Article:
ES6, ES2015 : Iteration protocol

Imagine something so big, that if you remove it from the language, you will need to remove lots of others features like spread operator, destructuring, generators, for of... This thing is just a protocol: the iterator protocol.

The principle is just a convention in the language which allow to standardise how we can iterate on some data.

First good news, this protocol is pretty simple to understand and use 2 "interfaces" (quotes are just to warn you that we cannot really call that Interface, since we don't have this "thing" in JavaScript).

The first interface, Iterator, allow to an object to produce sequences of values. An object is an iterator when it implements a next() function which return an object that contains two properties :

  • value: current value of the current execution
  • done : a boolean that indicates whether the iteration is finished or not

Successif calls of the next() method of an iterator will allow to get all the value of an object. Let's see how we can iterate on a simple array ["a", "b"] :

iteratorArray.next()
// -> Object {value: "a", done: false}
iteratorArray.next()
// -> Object {value: "b", done: false}
iteratorArray.next()
// -> Object {value: undefined, done: true}

So you will probably now ask "How to get this Iterator?". That's the second interface, Iterable. An iterable object implements a particular method which is going to return an iterator. This method (called @@iterator in the spec) must be defined using the Symbol [Symbol.iterator]. (Symbol will be explained in a dedicated).

const arr = ["a", "b"]
const iteratorArray = arr[Symbol.iterator]()
iteratorArray.next()
// -> Object {value: "a", done: false}
iteratorArray.next()
// -> Object {value: "b", done: false}
iteratorArray.next()
// -> Object {value: undefined, done: true}

Now you know how to use the array iterator implementation. Not really useful right? Here is another example to loop on an array following this protocol :

const arr = ["a", "b"]
const iterator = arr[Symbol.iterator]()

const result = iterator.next()
while (!result.done) {
  console.log(result.value)
  result = iterator.next()
}
// 'a'
// 'b'

Let's recap: when an object which implements the iteration protocol is traversed its @@iterator method is called once and the iterator is returned to be used to loop an all values.

#Iterable consumers

Second good new is that a lots of concept of JavaScript benefits of this protocol :

  • Some syntaxes expect to get iterables
const arr = ["a", "b"]

// for...of has been precisely made to loop on custom iterables
for (val of arr) {
    console.log(val)
}

// spred operator will use it too
['0', ...arr, '1'] // 0, a, b, 1

// yield also needs an iterator
function* gen(){
  yield* arr
}
gen().next() // { value:"a", done:false }

// same for destructuring
const [x, y] = arr // x = 'a',  y = "b"
  • Some APIs acccepts iterables
const arr = ["a", "b", "b"]

// Set and Weakset accepts iterables
const set = new Set(arr)
set.has("b") // true
// same for Map and WeakMap
const map = new Map(arr.entries()) // Not that a (weak)map needs a [key, value] combo
map.get(0) // 'a'


// MOAR APIs

Array.from(iterable) // tunr anything into an array !
Promise.all(iterableCollectionDePromises) // any iterable that will contains a set of Promises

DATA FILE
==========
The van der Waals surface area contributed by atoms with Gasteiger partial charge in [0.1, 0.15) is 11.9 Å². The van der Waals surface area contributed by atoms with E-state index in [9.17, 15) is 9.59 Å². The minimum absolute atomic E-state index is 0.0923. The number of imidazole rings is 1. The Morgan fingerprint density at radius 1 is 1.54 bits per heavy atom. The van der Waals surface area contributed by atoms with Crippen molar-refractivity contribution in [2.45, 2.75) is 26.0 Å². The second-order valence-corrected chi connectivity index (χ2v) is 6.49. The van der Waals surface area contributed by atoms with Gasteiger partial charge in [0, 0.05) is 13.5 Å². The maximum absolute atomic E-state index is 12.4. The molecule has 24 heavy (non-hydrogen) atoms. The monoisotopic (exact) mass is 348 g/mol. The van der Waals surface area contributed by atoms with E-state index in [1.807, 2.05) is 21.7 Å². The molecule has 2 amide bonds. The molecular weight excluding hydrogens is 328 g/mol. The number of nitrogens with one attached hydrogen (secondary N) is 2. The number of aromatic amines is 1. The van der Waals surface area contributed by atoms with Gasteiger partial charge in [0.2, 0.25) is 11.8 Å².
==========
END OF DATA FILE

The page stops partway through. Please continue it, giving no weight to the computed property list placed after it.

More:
Promise.race(iterableCollectionDePromises) // same

#Built-in Iterable

Third good news: a lot's of objects already implement this protocol :

// obviously, arrays
const arr = ["l", "o", "l"]
for (v of arr) {
  console.log(v)
  // 'l'
  // 'o'
  // 'l'
}

// strings too
const str = "lol"
for (v of str) {
  console.log(v)
  // 'l'
  // 'o'
  // 'l'
}

// Map and Set (BUT NOT WeakMap and WeakSet)
const map = new Map().set('l', 1).set('o', 2)
for (v of map) {
  console.log(v)
  // ["l", 1]
  // ["o", 2]
}
const set = new Set().add('l').add('o')
for (v of map) {
  console.log(v)
  // 'l'
  // 'o'
}

// TypedArray that you use EVERY SINGLE DAYS
const int16 = new Int16Array(2)
int16[0] = 42
for (v of int16) {
  console.log(v)
  // 42
  // 0
}

// Even the special `argument` object
// (that you will probably stop to use in es6, thanks to spread operator)
function test() {
  for (v of arguments) {
    console.log(v)
    // 'l'
    // 'o'
    // 'l'
  }
}
test('l', 'o', 'l')

// NodeList returned by DOM APIs
const matches = document.querySelectorAll('div')
for (m of matches) {
  console.log(m)
  // <div id="topSection">
  // <div id="brandLogo">
  // ...
}

Another detail: Array, TypedArray, Map, Set are iterables but also define methods which also return iterables (...Are you still with us ?) :

  • entries() returns a set of key/values
  • keys() returns keys
  • values() returns values
for (cleVals of arr.entries()) {
  console.log(cleVals)
  // [0, "l"]
  // [1, "o"]
  // [2, "l"]
}

Important note: Object is not an iterable (but we might get in ES2016 entries(), keys() and values() on Object (spec proposal).

#Conclusion

We have seen that a lots of interesting syntaxes and features use the iterable protocol, so we hope that you will use all of that in your libraries. That's important to rely on commons patterns so we can reach an agreement.

Libraries can do that by :

  • offering data that implements this protocol
  • use this protocol directly (eg: for a sorting algorithm)

#One last thing...

The following post will allow you to deep dive into this subject :

The practice remains the best way to train yourself, so take a look to ES6 Katas which has been made for that.